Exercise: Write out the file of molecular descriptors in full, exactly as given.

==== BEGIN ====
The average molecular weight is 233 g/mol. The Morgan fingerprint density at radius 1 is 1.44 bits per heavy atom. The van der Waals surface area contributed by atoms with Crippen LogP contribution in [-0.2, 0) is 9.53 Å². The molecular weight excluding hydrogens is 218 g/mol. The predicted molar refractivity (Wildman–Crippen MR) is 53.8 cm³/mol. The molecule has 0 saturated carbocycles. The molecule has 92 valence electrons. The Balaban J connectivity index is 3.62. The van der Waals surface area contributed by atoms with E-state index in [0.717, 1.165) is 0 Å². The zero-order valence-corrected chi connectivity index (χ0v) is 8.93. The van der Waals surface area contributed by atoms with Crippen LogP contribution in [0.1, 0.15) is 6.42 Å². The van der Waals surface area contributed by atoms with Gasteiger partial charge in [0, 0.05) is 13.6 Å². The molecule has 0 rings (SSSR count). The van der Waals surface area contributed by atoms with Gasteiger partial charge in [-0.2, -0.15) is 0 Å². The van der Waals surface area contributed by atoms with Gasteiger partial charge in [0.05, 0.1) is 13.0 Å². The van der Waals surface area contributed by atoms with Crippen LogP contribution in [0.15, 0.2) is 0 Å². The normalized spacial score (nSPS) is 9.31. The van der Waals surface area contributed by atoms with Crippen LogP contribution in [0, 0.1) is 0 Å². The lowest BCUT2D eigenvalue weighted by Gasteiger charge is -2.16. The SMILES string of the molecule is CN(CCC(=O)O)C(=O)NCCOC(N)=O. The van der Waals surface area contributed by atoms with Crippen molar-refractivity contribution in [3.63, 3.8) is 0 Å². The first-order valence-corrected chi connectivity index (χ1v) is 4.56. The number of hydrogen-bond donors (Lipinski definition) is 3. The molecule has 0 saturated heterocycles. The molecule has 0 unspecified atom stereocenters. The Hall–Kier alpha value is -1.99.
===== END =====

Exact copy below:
The average molecular weight is 233 g/mol. The Morgan fingerprint density at radius 1 is 1.44 bits per heavy atom. The van der Waals surface area contributed by atoms with Crippen LogP contribution in [-0.2, 0) is 9.53 Å². The molecular weight excluding hydrogens is 218 g/mol. The predicted molar refractivity (Wildman–Crippen MR) is 53.8 cm³/mol. The molecule has 0 saturated carbocycles. The molecule has 92 valence electrons. The Balaban J connectivity index is 3.62. The van der Waals surface area contributed by atoms with E-state index in [0.717, 1.165) is 0 Å². The zero-order valence-corrected chi connectivity index (χ0v) is 8.93. The van der Waals surface area contributed by atoms with Crippen LogP contribution in [0.1, 0.15) is 6.42 Å². The van der Waals surface area contributed by atoms with Gasteiger partial charge in [0, 0.05) is 13.6 Å². The molecule has 0 rings (SSSR count). The van der Waals surface area contributed by atoms with Gasteiger partial charge in [-0.2, -0.15) is 0 Å². The van der Waals surface area contributed by atoms with Gasteiger partial charge in [0.05, 0.1) is 13.0 Å². The van der Waals surface area contributed by atoms with Crippen LogP contribution in [0.15, 0.2) is 0 Å². The normalized spacial score (nSPS) is 9.31. The van der Waals surface area contributed by atoms with Crippen LogP contribution in [0, 0.1) is 0 Å². The lowest BCUT2D eigenvalue weighted by Gasteiger charge is -2.16. The SMILES string of the molecule is CN(CCC(=O)O)C(=O)NCCOC(N)=O. The van der Waals surface area contributed by atoms with Crippen molar-refractivity contribution in [3.63, 3.8) is 0 Å². The first-order valence-corrected chi connectivity index (χ1v) is 4.56. The number of hydrogen-bond donors (Lipinski definition) is 3. The molecule has 0 saturated heterocycles. The molecule has 0 unspecified atom stereocenters. The Hall–Kier alpha value is -1.99.